That the World Bank has urged government to reign in its rising debt should spur the Tonse-Alliance and all Malawians to rethink the nation’s expenditure.
In its Malawi Economic Report, the World Bank has urged Malawi to pay for its recurrent expenditure using locally readily available resources. Basically, the Bank wants Malawi to spend within its means.
This is the number one principle in financial management. Any rational thinking individual, institution and State should budget within the resources that are available on hand and can reasonably expect to get in the long-term.
Unfortunately, that reasoning seems to be in incredibly short-supply as far as Malawi’s political leadership is concerned. It seems political administrations plan national budgets based on unrealistic projections for economic growth and revenue collection.
Political administrations, as far as I can remember, from the UDF through to the DPP, PP and now Tonse Alliance, usually develop budgets that cannot be financed on the resources that are readily available.
More often than not, those unrealistic projections come back to bite the State, which at this point has no option but to either trim the budget or borrow to ensure that they deliver the budget they promised.
Of course, in Malawi’s political environment, the governing party would rather borrow and leave the ensuing debt as a problem for future generations to solve than to spend within its means.
To be clear, the layman does not think that debt is inherently bad. Debt is actually good and can improve people’s livelihoods if it is properly managed. Which brings us to the World Bank’s recommendation.
It reads: “Government needs to make hard choices about expenditure priorities, including ensuring that subsidies for agricultural production are sustainable and containing an increasing wage bill.”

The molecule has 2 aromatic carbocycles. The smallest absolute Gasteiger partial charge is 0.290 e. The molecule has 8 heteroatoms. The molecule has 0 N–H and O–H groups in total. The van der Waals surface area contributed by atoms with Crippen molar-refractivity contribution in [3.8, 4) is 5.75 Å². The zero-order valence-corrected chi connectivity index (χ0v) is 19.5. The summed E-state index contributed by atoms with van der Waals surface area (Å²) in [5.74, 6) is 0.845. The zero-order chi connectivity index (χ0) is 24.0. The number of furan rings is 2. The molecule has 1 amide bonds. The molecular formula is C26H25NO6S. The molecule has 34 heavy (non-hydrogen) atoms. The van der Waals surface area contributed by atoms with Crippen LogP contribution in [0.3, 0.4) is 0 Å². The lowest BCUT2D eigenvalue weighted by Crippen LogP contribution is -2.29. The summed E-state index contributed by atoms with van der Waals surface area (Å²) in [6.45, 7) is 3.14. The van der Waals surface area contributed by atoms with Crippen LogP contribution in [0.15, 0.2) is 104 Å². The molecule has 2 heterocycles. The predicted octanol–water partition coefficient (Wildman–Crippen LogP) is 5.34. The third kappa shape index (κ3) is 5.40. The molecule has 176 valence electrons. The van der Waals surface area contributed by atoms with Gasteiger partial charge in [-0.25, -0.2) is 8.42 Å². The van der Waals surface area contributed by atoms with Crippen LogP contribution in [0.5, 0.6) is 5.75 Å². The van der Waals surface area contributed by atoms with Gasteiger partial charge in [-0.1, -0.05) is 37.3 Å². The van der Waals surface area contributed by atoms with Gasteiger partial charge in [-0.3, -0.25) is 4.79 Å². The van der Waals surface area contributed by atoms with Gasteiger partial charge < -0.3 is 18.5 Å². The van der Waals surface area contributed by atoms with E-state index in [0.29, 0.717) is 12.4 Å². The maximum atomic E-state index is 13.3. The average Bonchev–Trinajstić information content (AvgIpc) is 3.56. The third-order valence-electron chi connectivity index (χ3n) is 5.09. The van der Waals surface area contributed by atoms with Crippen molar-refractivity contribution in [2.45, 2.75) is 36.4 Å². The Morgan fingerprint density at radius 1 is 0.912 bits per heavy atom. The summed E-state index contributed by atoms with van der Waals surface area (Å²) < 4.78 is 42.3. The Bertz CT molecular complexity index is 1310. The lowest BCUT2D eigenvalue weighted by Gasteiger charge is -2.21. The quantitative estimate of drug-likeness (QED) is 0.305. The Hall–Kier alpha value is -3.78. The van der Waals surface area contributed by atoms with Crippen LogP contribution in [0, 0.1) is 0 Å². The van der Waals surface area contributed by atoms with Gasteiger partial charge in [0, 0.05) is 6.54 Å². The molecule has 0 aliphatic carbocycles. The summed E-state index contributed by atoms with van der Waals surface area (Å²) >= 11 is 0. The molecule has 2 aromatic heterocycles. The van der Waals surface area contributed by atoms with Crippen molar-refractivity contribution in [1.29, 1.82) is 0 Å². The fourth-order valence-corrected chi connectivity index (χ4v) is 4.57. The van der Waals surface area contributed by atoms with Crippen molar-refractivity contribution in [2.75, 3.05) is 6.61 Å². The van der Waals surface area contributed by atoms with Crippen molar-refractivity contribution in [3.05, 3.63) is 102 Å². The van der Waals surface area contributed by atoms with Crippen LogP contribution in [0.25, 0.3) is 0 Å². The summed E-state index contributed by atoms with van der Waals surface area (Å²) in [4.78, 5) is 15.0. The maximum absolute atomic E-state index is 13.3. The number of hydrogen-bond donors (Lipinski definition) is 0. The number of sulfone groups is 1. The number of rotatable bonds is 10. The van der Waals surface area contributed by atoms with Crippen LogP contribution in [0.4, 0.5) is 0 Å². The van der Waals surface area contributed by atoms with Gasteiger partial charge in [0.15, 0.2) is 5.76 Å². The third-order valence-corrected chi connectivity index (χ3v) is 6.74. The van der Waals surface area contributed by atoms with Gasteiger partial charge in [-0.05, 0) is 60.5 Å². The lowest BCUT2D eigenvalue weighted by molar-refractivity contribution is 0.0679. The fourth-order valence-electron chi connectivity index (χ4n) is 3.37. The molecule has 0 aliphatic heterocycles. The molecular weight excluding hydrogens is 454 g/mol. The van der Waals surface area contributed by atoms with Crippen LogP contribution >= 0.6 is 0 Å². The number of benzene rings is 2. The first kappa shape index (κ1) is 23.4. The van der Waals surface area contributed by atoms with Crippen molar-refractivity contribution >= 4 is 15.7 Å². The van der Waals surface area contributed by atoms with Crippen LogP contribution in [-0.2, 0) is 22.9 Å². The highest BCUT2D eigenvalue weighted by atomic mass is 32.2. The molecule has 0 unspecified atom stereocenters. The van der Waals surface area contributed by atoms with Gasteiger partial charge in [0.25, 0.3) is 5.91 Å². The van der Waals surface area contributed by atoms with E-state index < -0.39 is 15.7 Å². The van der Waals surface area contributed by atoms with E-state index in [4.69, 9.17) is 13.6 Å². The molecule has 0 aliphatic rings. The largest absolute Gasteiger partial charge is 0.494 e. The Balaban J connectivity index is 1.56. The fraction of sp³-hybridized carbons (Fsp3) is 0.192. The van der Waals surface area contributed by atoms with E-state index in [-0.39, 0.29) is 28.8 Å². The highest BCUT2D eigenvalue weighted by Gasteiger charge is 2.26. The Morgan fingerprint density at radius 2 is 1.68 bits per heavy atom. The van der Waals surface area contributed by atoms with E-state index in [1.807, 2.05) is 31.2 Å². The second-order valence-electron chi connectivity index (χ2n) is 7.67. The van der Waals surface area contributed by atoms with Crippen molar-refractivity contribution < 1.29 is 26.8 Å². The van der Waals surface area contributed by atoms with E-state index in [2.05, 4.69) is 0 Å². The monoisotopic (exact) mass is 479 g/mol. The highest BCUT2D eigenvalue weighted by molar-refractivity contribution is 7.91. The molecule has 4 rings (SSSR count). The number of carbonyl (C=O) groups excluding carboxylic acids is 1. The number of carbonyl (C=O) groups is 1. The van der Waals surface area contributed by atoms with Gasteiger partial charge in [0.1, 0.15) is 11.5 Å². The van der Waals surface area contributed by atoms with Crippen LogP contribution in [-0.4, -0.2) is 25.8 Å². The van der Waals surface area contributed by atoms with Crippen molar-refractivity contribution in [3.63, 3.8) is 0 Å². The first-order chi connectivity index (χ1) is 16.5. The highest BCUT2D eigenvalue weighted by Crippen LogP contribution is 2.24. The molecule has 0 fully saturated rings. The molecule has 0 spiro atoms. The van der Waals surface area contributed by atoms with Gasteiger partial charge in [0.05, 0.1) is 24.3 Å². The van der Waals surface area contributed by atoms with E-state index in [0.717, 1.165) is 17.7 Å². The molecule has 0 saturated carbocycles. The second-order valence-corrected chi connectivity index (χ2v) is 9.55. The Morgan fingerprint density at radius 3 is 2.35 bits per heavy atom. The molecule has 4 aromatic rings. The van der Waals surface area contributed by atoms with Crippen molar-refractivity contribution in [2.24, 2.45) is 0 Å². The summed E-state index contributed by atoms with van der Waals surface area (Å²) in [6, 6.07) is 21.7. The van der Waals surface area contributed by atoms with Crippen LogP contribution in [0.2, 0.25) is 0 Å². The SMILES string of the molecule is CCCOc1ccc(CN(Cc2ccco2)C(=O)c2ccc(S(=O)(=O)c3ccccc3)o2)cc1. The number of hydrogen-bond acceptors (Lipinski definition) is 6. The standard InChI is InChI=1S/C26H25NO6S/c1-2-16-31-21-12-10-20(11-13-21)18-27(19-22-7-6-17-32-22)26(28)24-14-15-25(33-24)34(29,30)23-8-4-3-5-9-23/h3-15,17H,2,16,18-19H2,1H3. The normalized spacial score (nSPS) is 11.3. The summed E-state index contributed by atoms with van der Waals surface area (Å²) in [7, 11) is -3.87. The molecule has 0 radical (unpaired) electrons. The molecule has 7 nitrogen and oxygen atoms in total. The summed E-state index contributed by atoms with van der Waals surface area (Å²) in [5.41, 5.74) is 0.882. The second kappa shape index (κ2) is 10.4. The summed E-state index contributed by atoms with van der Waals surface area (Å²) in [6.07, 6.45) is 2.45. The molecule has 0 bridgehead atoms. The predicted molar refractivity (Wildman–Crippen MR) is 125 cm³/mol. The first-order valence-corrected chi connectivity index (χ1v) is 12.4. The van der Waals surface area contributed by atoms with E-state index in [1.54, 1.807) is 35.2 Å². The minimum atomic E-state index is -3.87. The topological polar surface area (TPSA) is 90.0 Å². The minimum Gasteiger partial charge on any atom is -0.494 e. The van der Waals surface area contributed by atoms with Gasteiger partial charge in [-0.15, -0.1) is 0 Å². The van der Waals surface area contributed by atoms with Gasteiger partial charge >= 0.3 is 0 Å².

The take-away from the Bank’s recommendation is using a rational and carefully crafted cost-benefit analysis to ensure that the scarce resources at Malawi’s disposal can be channelled towards productive ends.
That advice has been offered to the government many times before that it has now become a cliché. Unfortunately, no political administration seems to want to take it into consideration.
The layman would rather see the Tonse Alliance use the resources that it has towards plans outlined in the Malawi Vision 2063 and the third iteration of the Malawi Growth and Development Strategy (MGDS III).
However, the layman knows that will remain a far-fetched dream in the current political environment. A year on from taking over the country’s leadership, the Tonse Alliance is under ridiculous pressure to fulfil its campaign promises.
The opposition and their supporters stand at the ready to capitalise on the perceived failures of the Tonse-led administration. And therein lies the problem with Malawi’s political-economic environment.
The Tonse Alliance will probably continue with projects that will not guarantee a reasonable return on investments like the Affordable Input Programme lest it cedes its political advantage to the opposition.
From a layman’s perspective, it would be better if Malawians stopped dwelling on the unrealistic campaign promises that Chakwera and his deputy SKC made in the lead up to the 2020 presidential election and focus on a more meaningful goal—reining in Malawi’s rising debt.
Any rational individual should know by now that it was and still is impossible for this administration to create one million jobs in one year when previous administrations have for over a decade failed to fill the vacancies in its own domain—the civil service.
The former governing DPP plunged the nation right back into debt with the Farm Input Subsidy Programme and other politically motivated strategies. The AIP if not properly managed will drive us down the same path with potentially devastating consequences.
The layman thinks the time is ripe for Malawians to accept that an eloquent salesman sold them a bad bill of goods, give up the unrealistic politically-driven development initiatives and focus on manageable projects.
A good starting point would be improving tax administration, revenue collection and the quality of public spending to cushion Malawians from the devastating impact of the coronavirus pandemic.
That way, we ensure that the little that Malawi has goes to doing the most important job of all—protecting people’s livelihoods.